The medieval hillside town of Montefalco is also embracing the newfound  interest. Wine tourism is up 20% since 2013 and travelers can choose from winery tours, gastronomic adventures such as truffle hunting or pasta making, hiking or visits to their beautiful churches or Museo Civico di San Francesco.
Montefalco gives its name to a red DOC blend that is 60% to 70% Sangiovese and 10% to 15% Sagrantino. The remainder of the Rosso blend is from other grapes. There is also a fresh Bianco (white) DOC blend that is at least 50% Grechetto and 20 to 25% Trebianno. The DOC wines must age for 18 months while the Riserva DOC get 30 months of aging with at least 12 months in oak.
There are two varieties of Montefalco di Sagrantino DOCG: the dry red and the traditional Passito (sweet) wine. For the Passito, grapes are left to dry on mats for two months and then pressed. The must (pulps, skin and seeds) is left to ferment together with the grapes. The result? A sweet and unique “vino da meditazione” or meditation wine.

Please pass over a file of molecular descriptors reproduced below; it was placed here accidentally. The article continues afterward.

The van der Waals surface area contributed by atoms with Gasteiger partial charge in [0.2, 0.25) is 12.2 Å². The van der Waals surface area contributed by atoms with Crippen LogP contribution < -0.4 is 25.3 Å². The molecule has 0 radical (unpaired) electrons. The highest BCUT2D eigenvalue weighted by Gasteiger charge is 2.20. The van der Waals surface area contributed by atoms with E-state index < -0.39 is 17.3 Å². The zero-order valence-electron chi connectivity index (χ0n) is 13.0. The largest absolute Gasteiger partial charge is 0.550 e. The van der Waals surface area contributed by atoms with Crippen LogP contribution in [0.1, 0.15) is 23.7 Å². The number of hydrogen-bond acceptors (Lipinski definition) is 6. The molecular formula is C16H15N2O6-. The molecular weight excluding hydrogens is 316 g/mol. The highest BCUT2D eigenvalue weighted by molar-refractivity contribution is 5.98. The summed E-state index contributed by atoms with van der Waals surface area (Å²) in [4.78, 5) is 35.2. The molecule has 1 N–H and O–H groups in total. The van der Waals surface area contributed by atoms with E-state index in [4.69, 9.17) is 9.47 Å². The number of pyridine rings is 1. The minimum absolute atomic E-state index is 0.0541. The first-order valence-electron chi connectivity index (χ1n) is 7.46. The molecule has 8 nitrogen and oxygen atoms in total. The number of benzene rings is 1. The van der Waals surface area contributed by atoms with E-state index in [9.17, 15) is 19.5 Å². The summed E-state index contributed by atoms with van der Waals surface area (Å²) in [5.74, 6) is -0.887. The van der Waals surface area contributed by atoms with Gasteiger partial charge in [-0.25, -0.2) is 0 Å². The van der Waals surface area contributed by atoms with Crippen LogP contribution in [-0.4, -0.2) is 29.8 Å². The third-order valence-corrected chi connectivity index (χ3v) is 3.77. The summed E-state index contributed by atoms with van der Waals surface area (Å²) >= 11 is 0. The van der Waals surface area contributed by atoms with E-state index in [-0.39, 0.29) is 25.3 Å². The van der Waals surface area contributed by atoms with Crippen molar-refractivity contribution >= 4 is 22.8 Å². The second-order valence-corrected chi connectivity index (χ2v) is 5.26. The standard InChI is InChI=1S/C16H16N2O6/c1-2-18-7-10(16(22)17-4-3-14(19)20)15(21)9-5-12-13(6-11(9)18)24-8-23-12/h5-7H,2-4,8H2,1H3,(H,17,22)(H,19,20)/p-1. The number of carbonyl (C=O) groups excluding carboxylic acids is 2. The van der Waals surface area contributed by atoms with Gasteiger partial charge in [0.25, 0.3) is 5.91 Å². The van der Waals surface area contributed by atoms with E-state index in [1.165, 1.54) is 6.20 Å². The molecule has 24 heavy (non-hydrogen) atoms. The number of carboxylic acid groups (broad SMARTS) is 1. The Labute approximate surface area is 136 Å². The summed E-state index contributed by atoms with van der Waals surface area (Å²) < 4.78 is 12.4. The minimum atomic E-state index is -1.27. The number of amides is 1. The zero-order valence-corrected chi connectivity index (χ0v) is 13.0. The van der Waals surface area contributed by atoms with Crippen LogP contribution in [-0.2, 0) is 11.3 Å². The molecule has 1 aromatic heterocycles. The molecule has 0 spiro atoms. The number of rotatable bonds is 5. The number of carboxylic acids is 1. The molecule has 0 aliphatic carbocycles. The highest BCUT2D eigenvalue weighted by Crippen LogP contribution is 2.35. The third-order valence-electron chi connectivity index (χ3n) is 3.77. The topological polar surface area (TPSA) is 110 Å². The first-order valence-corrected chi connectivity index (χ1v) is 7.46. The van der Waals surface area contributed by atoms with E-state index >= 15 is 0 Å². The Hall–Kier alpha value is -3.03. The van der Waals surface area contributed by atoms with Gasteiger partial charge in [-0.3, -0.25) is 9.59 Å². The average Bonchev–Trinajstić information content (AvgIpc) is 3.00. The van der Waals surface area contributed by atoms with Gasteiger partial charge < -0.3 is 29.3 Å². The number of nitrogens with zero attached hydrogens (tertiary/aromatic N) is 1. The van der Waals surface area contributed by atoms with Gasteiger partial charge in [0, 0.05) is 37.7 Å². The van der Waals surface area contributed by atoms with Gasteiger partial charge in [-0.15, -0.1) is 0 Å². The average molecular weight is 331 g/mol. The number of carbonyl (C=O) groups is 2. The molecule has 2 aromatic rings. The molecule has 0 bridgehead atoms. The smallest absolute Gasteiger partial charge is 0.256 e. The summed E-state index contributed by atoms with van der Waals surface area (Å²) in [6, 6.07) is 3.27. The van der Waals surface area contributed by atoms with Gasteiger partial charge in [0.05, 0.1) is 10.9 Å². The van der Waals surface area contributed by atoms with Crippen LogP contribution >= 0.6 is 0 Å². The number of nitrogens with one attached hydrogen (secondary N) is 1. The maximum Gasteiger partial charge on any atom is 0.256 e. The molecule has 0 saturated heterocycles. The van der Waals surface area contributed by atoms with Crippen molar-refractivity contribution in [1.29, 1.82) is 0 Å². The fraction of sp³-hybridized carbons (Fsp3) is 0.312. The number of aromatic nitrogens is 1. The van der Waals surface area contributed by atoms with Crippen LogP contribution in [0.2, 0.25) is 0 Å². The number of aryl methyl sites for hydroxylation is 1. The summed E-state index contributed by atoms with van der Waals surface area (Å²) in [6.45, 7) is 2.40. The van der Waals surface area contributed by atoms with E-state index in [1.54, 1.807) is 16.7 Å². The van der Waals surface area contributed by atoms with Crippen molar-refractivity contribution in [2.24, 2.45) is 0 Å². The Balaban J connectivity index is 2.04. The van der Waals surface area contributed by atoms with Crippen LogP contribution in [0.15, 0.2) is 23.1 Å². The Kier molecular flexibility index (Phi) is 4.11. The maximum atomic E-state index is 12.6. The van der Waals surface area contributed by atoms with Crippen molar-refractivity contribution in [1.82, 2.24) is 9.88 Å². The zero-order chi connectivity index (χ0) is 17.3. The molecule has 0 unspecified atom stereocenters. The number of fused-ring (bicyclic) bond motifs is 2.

The main attraction is the immense and powerful Sagrantino di Montefalco DOCG. To get to the heart of these wines, our culinary team (that is to say, my wife and daughter) decided to prepare an Umbrian dinner for us to enjoy the Arnaldo-Caprai 2012 Montefalco Rosso DOC and the Scacciadiavoli 2008 Montefalco Sagrantino DOCG.
We began with olive bruschetta served with Pecorino Romano cheese and Heirloom tomatoes. This paired with the Arnaldo-Caprai Montefalco Rosso.
The Rosso is light garnet in color and sparkled like a jewel in the glass. The Pecorino is made from sheep’s milk and is hard and salty. It was a spot on pairing with the Arnaldo-Caprai, which exhibits a beautiful balance between fruit and earthiness. It is a blend of 70% Sangiovese, 15% Sagrantino and 15% Merlot. Soft and inviting, it has a medium body and lasting finish.